Avoiding Divine Lethargy

Gen. 28:17 - Jacob was afraid and said, “ How awesome is this place! This is none other than the house of God, and this is the gate of heaven.”

An author shared the following insight.  "Artists talk of the dynamic of visual lethargy, which means that the more you see of something, the less you actually see it.  On that drive to work the first day, you are conscious of all the sights and sounds.  You notice that beautiful grove of ancient tress and that cool modern duplex on the corner.  But by your twentieth trip, you've quit noticing, and you're wishing the traffic would move faster so you could get to work, for Pete's sake!  Something has happened to you that seems inevitable but it is not good.  You have quit seeing, and in your failure to see, you have quit being moved and thankful" (Paul David Tripp, Dangerous Calling).

Just as artists can suffer visual lethargy from constant exposure to beautiful works of art, if we're not careful it is equally possible for saints to develop divine lethargy where we lose our awe of God because of our constant exposure to His word and His presence in our lives.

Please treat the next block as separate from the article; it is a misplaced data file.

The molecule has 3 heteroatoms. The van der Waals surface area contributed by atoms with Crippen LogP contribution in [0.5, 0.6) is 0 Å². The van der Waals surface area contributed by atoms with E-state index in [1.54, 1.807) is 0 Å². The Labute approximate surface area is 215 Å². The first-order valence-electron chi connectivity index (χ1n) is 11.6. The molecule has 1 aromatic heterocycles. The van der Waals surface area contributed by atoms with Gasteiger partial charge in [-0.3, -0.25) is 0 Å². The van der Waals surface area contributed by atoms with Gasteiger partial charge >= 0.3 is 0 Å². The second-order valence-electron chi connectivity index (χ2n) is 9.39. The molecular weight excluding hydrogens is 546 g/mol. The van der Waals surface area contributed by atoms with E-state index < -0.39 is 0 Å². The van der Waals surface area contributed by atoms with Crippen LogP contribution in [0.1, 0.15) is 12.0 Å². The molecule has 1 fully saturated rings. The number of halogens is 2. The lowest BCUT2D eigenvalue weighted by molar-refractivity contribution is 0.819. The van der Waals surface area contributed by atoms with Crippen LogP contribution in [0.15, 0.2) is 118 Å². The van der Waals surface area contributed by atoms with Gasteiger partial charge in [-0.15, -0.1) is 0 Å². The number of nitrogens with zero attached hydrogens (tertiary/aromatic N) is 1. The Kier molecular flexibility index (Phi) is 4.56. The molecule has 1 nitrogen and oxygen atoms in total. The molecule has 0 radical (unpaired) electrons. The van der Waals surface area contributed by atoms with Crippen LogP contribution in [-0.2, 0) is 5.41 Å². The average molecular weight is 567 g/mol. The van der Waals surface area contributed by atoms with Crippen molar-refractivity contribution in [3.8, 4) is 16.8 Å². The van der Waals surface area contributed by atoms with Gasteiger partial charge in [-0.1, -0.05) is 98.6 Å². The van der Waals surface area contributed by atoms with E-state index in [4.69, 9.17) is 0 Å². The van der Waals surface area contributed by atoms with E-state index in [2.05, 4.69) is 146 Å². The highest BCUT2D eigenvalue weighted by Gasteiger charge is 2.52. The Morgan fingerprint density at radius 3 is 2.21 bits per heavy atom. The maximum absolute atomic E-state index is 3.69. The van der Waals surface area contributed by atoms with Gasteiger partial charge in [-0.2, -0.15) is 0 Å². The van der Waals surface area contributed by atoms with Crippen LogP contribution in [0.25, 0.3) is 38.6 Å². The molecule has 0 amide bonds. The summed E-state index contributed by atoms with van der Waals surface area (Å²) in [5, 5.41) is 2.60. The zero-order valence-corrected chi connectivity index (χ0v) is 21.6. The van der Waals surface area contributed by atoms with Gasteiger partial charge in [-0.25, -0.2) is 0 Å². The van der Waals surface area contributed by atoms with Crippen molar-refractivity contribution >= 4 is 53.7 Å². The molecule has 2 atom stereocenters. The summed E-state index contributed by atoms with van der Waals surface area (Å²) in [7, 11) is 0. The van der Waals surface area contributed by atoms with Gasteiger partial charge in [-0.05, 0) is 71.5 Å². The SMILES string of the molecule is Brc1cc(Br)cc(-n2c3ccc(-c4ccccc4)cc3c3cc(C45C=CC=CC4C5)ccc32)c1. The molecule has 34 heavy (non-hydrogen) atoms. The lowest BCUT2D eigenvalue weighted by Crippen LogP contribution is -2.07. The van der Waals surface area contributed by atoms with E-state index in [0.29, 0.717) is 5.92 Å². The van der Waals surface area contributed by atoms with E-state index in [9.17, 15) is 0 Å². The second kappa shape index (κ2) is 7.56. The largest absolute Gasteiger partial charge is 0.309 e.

It was moving to read Jacob's response to his nighttime vision.  The conniving younger son of Isaac was fleeing home out of fear for his life.  As he lay down that evening, he dreamt of being in a place that connected heaven and earth, and heard God bestow on him the promises of Abraham and Isaac!  When he awoke, he describes the place as "awesome"!  This word would not be used again until the Israelites were singing the praises of God after being delivered from Pharaoh by crossing the Red Sea (Ex. 15:11).

We need to follow the example of Jacob as we continue to encounter our incredible God and avoid divine lethargy!  Like Jacob we should humbly and honestly see our failures and shortcomings as we live in the presence of our holy and awesome God.

Jeremy Dehut

(Originally written 1/10/13)